You are sitting around the table in the conference room and you ask your team if they are doing the “thing” you had talked about last month. They assured you they were, yet they had not done it at that time.
Your team identified an issue, concern or problem in a meeting and turned to you for a solution. You directed them with an answer and felt proud, as if your leadership challenge was met with a power-play response. Unfortunately, several months later, the issue still existed.
You keep bringing up a desire for a change in your organization’s operation model.
The change was subtle, yet you believed it would yield significant results when implemented. The implementation is not happening as planned.
You go on a sales call and meet with the management team of your prospect. You uncover a possible “pain point.” At that time, the CEO looks to his team and mentions his solution that had already been implemented last year. The CEO then asks the team how things have been going with regard to that solution. The team assures the CEO that “things” are going well and they are getting “things” done as expected. When the CEO leaves the room, the team looks at you and confesses that the pain point remains a pain and the solution is ineffective.
Welcome to “The Leadership Gap,” defined as the distance between what a leader wants to be happening and expects to be happening vs. the reality of what is happening and the effectiveness of what has happened.
Every leader and every organization suffers from The Leadership Gap.
The variable lies in how big the gap is and what is going on in and around the organization to close the gap.
Here is what you can do:
Just admit it. Your company or team suffers from The Leadership Gap. You cannot close the gap if you don’t believe it is there. So you have to believe. While leaders think their word is gospel and will be followed by their teams to the end of the earth, I have news for you. “THAT AIN’T HAPPENING!”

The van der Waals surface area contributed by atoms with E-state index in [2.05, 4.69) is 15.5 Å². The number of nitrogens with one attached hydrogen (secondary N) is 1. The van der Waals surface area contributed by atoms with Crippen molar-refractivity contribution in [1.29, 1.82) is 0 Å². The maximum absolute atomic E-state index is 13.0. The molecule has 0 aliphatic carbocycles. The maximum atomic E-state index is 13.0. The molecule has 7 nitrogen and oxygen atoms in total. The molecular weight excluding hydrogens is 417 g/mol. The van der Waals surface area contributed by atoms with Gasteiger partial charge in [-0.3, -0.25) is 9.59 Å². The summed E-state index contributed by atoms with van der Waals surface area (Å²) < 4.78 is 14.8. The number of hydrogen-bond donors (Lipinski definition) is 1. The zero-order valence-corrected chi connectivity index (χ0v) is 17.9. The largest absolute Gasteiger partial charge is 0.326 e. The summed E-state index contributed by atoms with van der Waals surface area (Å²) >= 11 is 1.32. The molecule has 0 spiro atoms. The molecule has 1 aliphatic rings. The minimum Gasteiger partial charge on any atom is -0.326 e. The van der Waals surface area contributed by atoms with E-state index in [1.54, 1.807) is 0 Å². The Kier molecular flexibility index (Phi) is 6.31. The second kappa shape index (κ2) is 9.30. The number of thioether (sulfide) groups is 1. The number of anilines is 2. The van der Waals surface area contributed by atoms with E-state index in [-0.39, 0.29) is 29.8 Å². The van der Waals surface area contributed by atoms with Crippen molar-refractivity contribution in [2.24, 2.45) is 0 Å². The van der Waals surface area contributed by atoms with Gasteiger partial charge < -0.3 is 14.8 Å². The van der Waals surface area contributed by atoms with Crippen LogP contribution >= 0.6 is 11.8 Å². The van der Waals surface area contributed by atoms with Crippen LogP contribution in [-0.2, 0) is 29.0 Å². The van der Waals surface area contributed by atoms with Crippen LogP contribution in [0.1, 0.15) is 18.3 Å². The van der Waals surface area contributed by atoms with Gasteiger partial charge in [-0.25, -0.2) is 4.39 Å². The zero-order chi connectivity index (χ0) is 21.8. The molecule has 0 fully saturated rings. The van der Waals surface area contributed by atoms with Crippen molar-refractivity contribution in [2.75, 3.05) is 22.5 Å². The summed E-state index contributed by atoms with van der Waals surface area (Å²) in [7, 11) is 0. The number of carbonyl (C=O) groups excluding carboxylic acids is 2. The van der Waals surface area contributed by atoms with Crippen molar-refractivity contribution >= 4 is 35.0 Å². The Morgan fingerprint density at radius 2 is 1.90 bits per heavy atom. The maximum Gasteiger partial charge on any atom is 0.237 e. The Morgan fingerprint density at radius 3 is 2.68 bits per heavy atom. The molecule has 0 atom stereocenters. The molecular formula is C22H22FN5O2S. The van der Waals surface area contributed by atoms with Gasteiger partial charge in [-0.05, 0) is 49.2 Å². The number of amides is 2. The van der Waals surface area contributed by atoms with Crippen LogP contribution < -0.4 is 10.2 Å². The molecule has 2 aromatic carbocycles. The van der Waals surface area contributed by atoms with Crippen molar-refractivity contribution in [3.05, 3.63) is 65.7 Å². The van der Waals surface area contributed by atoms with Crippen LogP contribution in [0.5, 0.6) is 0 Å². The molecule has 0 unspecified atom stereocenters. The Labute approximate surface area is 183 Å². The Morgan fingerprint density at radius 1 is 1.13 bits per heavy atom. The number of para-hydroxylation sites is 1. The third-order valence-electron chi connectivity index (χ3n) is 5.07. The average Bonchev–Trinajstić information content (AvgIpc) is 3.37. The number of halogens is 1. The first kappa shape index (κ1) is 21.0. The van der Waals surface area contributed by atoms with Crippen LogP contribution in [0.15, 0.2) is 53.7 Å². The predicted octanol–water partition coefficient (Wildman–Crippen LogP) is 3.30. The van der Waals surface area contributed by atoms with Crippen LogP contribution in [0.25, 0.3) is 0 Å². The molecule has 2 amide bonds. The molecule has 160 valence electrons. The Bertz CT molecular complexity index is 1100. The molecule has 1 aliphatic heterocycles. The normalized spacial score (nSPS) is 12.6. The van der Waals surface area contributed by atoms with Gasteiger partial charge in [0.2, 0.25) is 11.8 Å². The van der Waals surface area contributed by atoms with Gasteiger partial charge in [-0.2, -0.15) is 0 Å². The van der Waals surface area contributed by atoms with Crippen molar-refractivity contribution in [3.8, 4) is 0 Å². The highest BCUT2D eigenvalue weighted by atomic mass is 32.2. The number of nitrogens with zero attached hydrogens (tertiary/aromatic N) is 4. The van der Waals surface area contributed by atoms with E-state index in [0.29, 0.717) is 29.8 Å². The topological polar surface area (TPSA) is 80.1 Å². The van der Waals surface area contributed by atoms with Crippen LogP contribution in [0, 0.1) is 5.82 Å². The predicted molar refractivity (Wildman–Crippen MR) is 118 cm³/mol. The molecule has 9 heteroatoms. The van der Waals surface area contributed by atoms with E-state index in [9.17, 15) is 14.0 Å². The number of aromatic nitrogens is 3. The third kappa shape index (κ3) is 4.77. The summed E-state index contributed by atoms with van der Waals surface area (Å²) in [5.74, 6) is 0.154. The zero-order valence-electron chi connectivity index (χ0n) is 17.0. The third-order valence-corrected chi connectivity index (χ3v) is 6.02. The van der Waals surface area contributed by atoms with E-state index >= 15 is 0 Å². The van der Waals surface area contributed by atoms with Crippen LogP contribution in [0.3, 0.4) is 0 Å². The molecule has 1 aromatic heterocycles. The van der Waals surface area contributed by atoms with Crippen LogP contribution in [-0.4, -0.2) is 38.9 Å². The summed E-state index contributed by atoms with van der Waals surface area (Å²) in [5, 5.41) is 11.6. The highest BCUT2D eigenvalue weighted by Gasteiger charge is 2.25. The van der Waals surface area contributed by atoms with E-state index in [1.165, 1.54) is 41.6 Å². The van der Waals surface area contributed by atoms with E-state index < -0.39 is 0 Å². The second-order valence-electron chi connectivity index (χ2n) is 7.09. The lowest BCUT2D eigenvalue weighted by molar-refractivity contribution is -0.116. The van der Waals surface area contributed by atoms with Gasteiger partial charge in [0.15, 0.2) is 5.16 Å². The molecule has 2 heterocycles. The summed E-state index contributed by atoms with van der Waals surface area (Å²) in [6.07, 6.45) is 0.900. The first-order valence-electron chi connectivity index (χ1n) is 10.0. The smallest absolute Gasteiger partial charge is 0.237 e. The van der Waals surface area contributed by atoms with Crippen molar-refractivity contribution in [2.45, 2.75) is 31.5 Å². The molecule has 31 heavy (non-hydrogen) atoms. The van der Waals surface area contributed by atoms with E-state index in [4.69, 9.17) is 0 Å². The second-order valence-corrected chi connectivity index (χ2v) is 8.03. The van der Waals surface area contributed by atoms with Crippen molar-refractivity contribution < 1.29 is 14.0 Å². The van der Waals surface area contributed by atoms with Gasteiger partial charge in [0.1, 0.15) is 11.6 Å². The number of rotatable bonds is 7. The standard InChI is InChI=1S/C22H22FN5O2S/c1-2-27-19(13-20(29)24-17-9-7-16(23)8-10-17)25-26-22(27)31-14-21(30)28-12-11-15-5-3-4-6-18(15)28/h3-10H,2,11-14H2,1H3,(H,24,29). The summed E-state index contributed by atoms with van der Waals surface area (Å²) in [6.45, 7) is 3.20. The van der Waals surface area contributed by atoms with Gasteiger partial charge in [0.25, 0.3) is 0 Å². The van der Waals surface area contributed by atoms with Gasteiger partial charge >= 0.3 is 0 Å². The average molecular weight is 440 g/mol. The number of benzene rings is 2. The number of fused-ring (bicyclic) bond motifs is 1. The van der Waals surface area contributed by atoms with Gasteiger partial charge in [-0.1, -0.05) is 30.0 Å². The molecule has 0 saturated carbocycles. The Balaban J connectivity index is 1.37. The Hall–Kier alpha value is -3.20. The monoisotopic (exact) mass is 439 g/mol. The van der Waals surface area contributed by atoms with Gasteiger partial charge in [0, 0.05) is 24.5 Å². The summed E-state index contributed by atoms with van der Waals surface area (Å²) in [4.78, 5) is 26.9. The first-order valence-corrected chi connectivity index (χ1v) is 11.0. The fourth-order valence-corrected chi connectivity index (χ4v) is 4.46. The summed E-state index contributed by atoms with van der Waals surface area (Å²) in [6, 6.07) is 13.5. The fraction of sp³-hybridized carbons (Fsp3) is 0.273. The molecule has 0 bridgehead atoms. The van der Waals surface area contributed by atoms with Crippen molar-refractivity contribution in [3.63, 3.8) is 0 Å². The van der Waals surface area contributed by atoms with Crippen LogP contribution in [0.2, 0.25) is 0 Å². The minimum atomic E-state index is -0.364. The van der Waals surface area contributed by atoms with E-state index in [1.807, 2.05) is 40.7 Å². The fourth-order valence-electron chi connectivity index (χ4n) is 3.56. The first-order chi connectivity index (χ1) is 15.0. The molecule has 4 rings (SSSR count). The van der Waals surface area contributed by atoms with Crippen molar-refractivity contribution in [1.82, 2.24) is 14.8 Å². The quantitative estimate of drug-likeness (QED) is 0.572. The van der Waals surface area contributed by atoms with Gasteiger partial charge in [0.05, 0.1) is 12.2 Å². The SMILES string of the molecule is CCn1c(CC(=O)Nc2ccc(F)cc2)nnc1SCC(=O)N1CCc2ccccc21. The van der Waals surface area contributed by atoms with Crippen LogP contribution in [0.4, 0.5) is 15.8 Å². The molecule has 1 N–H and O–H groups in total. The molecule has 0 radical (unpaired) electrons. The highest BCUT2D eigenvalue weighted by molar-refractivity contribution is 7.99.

How can you close the gap?
First of all, communicate with outrageous consistency and clarity. Your team will have no chance of doing what you want and expect if they don’t know what you want and expect, understand it and believe in it. That comes with words, formed in a way the receiver wants to hear them. Your message needs to be repeated the secret number of times, which is “enough times” and in differing settings.
Second of all, gain buy-in by slowing down and teaching the team, if necessary, about the problem, its impact on the organization and the directive to redress the situation. The team may have most of the aforementioned as part of their current mindset. However, there is a good chance that they need more information added so they are on board with the problem and the solution. Without by-in, your idea, regardless of your power, level or title, is Dead On Arrival (DOA).
Third of all, hold your team accountable. Measure the right thing to know if the team has been executing the plan. Make it part of your day to look at that metric and know if you were headed in the right direction. Create an expectation that the numbers will move in your desired direction and know, “That which gets measured, gets improved.”
Lastly, ask questions. Regardless if things are going well or your idea is struggling, ask questions to gain the most understanding of the status, the result and the process. Your questions reiterate the importance of the “thing” you wish to get done and they demonstrate your engagement into every aspect of your organization.
Closing the Leadership Gap needs to be on the top of every executive’s personal goals and growth plan.
As leaders, we got here because our vision is lofty and our expectations are grand. As a result, it is possible that your organization my always have a Leadership Gap at some level. When you make it a point to deal with it every day, you have the best chance of success, you have the greatest opportunity to become great.